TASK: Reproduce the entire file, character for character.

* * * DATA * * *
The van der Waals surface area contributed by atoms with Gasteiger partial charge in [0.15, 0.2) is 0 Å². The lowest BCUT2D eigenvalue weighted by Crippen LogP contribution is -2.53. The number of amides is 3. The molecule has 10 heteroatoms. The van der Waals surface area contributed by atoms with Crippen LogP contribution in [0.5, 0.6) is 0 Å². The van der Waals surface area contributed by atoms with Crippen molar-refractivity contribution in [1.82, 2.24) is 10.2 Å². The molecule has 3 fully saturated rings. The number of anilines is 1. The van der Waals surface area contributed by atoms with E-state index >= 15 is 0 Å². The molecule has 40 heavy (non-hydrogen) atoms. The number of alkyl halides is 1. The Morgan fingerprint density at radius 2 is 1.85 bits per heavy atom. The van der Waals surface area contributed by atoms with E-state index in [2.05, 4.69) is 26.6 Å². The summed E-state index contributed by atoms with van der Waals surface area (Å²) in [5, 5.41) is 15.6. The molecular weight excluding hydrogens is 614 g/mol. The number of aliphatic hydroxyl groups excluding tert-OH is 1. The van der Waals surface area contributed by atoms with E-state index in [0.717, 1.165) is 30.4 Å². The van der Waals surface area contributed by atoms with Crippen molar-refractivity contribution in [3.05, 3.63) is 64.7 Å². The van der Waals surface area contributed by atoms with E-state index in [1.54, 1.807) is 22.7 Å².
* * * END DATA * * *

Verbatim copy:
The van der Waals surface area contributed by atoms with Gasteiger partial charge in [0.15, 0.2) is 0 Å². The lowest BCUT2D eigenvalue weighted by Crippen LogP contribution is -2.53. The number of amides is 3. The molecule has 10 heteroatoms. The van der Waals surface area contributed by atoms with Crippen LogP contribution in [0.5, 0.6) is 0 Å². The van der Waals surface area contributed by atoms with Crippen molar-refractivity contribution in [1.82, 2.24) is 10.2 Å². The molecule has 3 fully saturated rings. The number of anilines is 1. The van der Waals surface area contributed by atoms with E-state index >= 15 is 0 Å². The molecule has 40 heavy (non-hydrogen) atoms. The number of alkyl halides is 1. The Morgan fingerprint density at radius 2 is 1.85 bits per heavy atom. The van der Waals surface area contributed by atoms with E-state index in [2.05, 4.69) is 26.6 Å². The summed E-state index contributed by atoms with van der Waals surface area (Å²) in [5, 5.41) is 15.6. The molecular weight excluding hydrogens is 614 g/mol. The number of aliphatic hydroxyl groups excluding tert-OH is 1. The van der Waals surface area contributed by atoms with E-state index in [0.717, 1.165) is 30.4 Å². The van der Waals surface area contributed by atoms with Crippen molar-refractivity contribution in [3.05, 3.63) is 64.7 Å². The van der Waals surface area contributed by atoms with E-state index in [1.54, 1.807) is 22.7 Å².